How a Group of High School Students Changed Sexual Education in Virginia

Jun 9, 2017

A group of students from Charlottesville pose with State Senator Jennifer McClellan, who they worked with to change part of Virginia's family life curriculum.
Credit Sheri Owen

    

Two years ago a group of high school students in Charlottesville thought something was lacking in their family life education, so they set out to make a difference and change Virginia law. As Mallory Noe-Payne reports, this week, they were successful. 


 Mollie Pepper and Ellen Yates, both recent high school graduates, were in Richmond Friday to watch the Governor sign a bill guaranteeing Virginia students will learn about consent in relationships. 

 

It was the end of a process that began when Pepper, as a junior, spent a school holiday combing through Virginia’s legal code. 

 

“Over winter break we read through the majority of the Standards of Learning for Family Life Education in Virginia and the laws kind of reflected what we had been seeing in our classes,” says Pepper. 

 

What they had been seeing in their classes was a lack of guidance on how to express what you’re comfortable with, and what you’re not comfortable with, in situations like the one Ellen Yates recalls. 

 

“I remember -- this was especially a problem during freshman and sophomore year -- catcalling during lunch,” Yates says. “Girls would get up to throw away trash from their lunch and there would be tables of guys who would catcall them.”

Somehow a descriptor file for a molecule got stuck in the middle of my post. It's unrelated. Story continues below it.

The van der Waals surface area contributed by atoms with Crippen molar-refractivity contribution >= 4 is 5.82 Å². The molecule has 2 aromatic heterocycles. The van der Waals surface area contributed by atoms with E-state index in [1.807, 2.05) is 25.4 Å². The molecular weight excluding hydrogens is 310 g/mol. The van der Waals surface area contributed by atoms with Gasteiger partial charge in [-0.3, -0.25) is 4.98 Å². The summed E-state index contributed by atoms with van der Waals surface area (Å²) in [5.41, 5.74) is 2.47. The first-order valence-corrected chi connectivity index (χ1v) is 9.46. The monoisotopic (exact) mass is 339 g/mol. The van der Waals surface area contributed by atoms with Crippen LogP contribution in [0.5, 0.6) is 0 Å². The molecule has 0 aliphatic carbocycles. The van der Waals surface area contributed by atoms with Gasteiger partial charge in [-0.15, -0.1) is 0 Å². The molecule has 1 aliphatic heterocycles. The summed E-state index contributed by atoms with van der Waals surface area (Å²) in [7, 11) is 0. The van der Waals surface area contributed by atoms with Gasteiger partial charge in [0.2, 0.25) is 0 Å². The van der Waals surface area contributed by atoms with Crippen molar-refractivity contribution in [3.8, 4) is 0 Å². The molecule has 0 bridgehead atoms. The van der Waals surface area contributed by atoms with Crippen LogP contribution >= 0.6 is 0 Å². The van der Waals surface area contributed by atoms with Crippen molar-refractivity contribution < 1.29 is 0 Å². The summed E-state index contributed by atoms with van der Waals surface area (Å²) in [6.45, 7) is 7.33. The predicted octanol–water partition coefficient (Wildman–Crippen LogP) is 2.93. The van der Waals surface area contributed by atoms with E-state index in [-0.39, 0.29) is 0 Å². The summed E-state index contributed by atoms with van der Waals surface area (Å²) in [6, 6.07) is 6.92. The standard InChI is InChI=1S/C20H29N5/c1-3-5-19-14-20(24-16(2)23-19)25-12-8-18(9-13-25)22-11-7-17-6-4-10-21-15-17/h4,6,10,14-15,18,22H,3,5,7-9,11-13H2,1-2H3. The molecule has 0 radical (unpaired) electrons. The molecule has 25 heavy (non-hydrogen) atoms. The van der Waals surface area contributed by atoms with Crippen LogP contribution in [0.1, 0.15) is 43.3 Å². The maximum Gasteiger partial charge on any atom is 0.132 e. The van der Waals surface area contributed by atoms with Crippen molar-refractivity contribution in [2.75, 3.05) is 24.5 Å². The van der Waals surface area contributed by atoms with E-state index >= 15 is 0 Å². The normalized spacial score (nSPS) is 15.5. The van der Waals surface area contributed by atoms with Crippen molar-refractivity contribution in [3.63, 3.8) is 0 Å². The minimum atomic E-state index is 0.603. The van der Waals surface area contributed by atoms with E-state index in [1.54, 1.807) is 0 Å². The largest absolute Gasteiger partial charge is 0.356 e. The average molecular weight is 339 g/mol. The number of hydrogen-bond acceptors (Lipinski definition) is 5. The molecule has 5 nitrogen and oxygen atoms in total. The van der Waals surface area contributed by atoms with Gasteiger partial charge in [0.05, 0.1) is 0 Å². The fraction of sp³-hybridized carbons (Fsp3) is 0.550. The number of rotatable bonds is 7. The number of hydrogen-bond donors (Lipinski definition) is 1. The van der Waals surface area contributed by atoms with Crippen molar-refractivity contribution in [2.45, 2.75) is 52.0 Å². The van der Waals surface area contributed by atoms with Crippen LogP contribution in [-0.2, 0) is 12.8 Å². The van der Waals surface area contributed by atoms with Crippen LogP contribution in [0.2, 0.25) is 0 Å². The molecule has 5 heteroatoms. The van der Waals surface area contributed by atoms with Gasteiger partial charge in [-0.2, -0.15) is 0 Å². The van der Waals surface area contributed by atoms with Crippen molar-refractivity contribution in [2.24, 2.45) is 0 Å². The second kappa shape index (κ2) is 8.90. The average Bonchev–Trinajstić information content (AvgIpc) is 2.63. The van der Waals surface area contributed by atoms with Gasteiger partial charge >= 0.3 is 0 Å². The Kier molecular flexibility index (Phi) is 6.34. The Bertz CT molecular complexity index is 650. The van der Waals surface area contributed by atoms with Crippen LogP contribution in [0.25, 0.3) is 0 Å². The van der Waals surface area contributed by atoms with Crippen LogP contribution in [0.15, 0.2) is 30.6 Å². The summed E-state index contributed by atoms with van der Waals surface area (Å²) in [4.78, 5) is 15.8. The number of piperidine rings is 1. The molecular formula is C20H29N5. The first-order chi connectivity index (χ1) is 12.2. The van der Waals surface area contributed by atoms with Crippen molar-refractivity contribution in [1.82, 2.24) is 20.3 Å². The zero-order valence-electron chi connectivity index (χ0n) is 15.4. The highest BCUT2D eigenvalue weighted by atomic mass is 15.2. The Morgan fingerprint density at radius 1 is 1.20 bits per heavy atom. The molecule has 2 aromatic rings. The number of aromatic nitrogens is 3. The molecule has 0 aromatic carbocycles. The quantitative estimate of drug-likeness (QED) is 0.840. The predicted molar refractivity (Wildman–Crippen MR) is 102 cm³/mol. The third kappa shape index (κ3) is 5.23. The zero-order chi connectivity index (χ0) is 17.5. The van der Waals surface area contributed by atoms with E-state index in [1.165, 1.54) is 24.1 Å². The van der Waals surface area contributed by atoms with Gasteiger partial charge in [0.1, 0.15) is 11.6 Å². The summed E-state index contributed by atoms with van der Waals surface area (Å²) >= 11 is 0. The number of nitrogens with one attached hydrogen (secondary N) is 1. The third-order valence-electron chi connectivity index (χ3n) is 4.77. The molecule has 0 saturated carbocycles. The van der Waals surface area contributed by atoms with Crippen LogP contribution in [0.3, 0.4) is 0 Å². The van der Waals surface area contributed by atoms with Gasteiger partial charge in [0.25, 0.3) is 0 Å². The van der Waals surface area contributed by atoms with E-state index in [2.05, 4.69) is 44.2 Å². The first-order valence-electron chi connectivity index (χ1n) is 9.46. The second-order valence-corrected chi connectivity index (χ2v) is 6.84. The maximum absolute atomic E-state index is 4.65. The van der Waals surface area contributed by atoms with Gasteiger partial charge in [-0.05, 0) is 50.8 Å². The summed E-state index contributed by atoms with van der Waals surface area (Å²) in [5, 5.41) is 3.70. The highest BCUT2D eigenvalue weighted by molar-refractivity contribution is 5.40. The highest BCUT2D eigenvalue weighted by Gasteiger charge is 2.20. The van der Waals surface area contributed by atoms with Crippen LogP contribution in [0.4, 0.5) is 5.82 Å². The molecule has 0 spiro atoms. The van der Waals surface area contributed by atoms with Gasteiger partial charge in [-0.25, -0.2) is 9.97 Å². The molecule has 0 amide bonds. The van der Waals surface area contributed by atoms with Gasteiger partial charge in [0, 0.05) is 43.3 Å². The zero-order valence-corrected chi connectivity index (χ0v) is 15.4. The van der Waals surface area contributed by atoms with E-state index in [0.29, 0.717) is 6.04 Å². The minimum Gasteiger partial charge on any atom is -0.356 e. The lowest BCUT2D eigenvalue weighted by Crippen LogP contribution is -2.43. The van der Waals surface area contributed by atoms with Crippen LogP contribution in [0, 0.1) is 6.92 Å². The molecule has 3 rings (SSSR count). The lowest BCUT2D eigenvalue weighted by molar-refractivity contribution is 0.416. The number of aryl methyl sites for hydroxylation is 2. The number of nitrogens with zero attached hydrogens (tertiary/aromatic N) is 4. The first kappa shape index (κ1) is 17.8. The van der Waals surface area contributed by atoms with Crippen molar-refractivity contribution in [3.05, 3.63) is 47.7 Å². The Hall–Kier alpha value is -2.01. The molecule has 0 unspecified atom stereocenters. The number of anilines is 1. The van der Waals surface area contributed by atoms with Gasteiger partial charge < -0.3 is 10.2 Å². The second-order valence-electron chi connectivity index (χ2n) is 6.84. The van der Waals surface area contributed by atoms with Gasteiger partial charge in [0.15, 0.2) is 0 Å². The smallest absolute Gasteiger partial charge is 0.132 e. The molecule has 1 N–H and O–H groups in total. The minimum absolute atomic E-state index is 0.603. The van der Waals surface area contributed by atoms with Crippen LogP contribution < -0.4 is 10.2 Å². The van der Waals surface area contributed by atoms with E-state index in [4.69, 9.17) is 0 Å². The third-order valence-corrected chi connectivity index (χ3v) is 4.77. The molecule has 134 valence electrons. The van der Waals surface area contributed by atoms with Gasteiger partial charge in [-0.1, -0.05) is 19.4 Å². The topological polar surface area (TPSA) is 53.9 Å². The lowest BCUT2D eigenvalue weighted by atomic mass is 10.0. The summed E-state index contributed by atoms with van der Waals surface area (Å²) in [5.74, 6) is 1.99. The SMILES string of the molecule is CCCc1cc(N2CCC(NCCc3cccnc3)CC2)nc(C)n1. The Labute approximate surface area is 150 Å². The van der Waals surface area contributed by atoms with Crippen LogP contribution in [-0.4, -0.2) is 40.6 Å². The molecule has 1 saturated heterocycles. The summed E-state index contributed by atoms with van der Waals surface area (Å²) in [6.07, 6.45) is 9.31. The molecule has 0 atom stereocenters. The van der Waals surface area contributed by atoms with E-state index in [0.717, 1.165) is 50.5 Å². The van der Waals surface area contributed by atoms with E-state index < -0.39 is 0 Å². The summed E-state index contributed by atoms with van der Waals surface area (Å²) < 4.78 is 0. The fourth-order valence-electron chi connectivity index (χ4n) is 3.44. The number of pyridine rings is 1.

Now, beginning next school year, students will have more opportunities to learn and discuss the ideas of permission and consent as they relate to all kinds of relationships. High school curriculum will also teach the legal definition of consent, and that in Virginia you can’t give consent for a sexual relationship until you’re over eighteen. 

 

Delegate Eileen Filler-Corn and state Senator Jennifer McClellan helped pass the measure.

 

“The concept of consent can begin as early as when you have a child who says ‘I don’t want to hug Grandma,’ and you need to respect that,” McClellan says. “Because if you say ‘No you have to hug Grandma anyway’ you are inadvertently teaching that child that what (they) want doesn’t matter. And that’s really the first step to creating a culture of ‘I can do what I want.’”

 

Advocates hope more education can change that culture. And, pointing to the young women who cared enough to rewrite the law, they say maybe that shift has already begun. 

This report, provided by Virginia Public Radio, was made possible with support from the Virginia Education Association.